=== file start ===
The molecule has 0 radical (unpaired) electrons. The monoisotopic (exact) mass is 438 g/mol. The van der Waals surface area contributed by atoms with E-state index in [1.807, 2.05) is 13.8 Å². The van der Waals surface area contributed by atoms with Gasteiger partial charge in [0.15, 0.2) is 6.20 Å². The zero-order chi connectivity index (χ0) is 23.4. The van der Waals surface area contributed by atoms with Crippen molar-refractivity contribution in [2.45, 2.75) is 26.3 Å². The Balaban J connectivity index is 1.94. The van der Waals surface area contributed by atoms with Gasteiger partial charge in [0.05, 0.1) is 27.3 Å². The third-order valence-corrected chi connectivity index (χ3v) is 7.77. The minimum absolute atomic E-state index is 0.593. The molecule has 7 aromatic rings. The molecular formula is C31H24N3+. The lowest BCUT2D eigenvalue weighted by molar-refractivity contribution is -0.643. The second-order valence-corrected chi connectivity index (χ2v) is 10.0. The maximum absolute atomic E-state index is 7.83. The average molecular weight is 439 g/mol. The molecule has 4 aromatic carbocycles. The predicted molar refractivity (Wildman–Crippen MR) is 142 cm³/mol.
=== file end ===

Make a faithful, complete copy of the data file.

The molecule has 0 radical (unpaired) electrons. The monoisotopic (exact) mass is 438 g/mol. The van der Waals surface area contributed by atoms with E-state index in [1.807, 2.05) is 13.8 Å². The van der Waals surface area contributed by atoms with Gasteiger partial charge in [0.15, 0.2) is 6.20 Å². The zero-order chi connectivity index (χ0) is 23.4. The van der Waals surface area contributed by atoms with Crippen molar-refractivity contribution in [2.45, 2.75) is 26.3 Å². The Balaban J connectivity index is 1.94. The van der Waals surface area contributed by atoms with Gasteiger partial charge in [0.05, 0.1) is 27.3 Å². The third-order valence-corrected chi connectivity index (χ3v) is 7.77. The minimum absolute atomic E-state index is 0.593. The molecule has 7 aromatic rings. The molecular formula is C31H24N3+. The lowest BCUT2D eigenvalue weighted by molar-refractivity contribution is -0.643. The second-order valence-corrected chi connectivity index (χ2v) is 10.0. The maximum absolute atomic E-state index is 7.83. The average molecular weight is 439 g/mol. The molecule has 4 aromatic carbocycles. The predicted molar refractivity (Wildman–Crippen MR) is 142 cm³/mol.